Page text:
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SEEN AND HEARD INTERNATIONAL CONCERT REVIEW
Sheng, Bartók, Schuller, and Borodin: Gerard Schwarz (conductor), Gil Shaham (violin), Seattle Symphony, Benaroya Hall, Seattle, 6.1.2011 (BJ)
This Seattle Symphony concert treated a vociferously appreciative audience to some pretty dazzling violin-playing. The concerto was Bartók’s second for the instrument, and the soloist was Gil Shaham.
Still a few weeks short of his fortieth birthday, the Israeli-American violinist is always a pleasure to listen to and also, in view of his charming stage manner, to watch. Strongly supported by the orchestra under Gerard Schwarz’s baton, he dispatched Bartók’s often taxing passage-work with aplomb—the intonation immaculate, the tone sparklingly clean, the bowing incisive—and responded with equal mastery and much warmth to the work’s lyrical moments.
By way of encore, Shaham offered a lively but rather oddly accented account of a Bach gavotte. If his Bartók concerto did not quite displace one that I heard around the time of Shaham’s birth—the greatest realization of the work in my experience—it have been precisely because of the sheer vividness with which every passing episode was illuminated. Perhaps the years have added enchantment, but I seem to remember that the perennially under-appreciated György Pauk—who gave that performance in Chicago with Georg Solti around four decades ago—managed to integrate all the aspects of the concerto’s rather episodic character into something more like the unity that the work doesn’t really possess. Bartók was an authentic master, but this work, attractive though it is on the surface, is not one of his strongest. I should be happy if some of its frequent reappearances could be traded for one of the other great but neglected 20th-century masterpieces of the genre—Frank Martin’s Violin Concerto, for example, which is effulgently lovely and also cogently structured music.
The evening’s symphony, on the other hand, No. 1 by Borodin, ranks among that composer’s finest achievements, and deserves to be heard more often. Unlike his second essay in the genre, where Borodin, having hit on a truly memorable first-movement theme, proceeds to repeat it in scarcely varied ways ad infinitum, this one is distinguished by genuine symphonic development, treating its materials to all manner of ingenious yet natural-sounding expansions and contractions. If the slow movement falls short of No. 2’s Andante in sheer melodic gorgeousness, all four movements are strongly profiled and skillfully shaped. There is much intricate rhythmic invention, finely executed on this occasion, and also a good deal of effective orchestration, including some pithy contributions from the trombones that Ko-ichiro Yamamoto and his section seized on with relish.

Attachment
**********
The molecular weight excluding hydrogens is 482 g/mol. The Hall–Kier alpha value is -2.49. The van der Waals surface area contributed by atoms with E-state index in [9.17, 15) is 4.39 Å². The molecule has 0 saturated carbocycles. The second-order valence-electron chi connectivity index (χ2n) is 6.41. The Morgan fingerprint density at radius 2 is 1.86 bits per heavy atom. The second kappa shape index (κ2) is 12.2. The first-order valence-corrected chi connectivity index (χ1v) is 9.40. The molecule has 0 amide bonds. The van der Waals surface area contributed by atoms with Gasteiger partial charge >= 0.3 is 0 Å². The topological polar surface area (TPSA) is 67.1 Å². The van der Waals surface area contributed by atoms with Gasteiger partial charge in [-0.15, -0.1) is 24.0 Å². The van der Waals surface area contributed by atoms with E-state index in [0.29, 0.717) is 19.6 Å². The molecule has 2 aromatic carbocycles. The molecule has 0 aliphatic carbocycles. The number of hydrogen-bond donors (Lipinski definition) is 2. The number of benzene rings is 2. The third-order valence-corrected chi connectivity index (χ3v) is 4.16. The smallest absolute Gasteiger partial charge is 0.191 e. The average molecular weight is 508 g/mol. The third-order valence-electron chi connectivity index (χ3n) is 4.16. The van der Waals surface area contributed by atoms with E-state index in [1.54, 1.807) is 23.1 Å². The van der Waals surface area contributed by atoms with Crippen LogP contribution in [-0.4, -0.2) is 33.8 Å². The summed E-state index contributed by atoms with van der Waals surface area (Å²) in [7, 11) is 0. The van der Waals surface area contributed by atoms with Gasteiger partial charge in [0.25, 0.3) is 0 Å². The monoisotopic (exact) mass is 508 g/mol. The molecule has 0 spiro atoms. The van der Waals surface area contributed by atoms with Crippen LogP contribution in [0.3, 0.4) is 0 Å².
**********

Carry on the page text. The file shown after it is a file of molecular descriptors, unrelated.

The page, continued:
The program’s two halves opened with new or new-ish pieces by two living composers, both of whom were on hand to acknowledge friendly ovations. If Bright Sheng’s intention was to create the most overwhelming din an orchestra is capable of, his “Shanghai Overture” must be accounted a complete success, for it is masterfully scored to that end. I found it “full of sound and fury”—and in courtesy to the composer, I refrain from adding what Shakespeare said next. Gunther Schuller has written some excellent works, but “Bagatelle With Swing,” his contribution to the Gund/Simonyi Farewell Commissions, is not, I think, one of them. In this performance, at least, the promised swing was somewhat lacking, and so were any really striking thematic ideas.
A shorter version of this review appeared in the Seattle Times.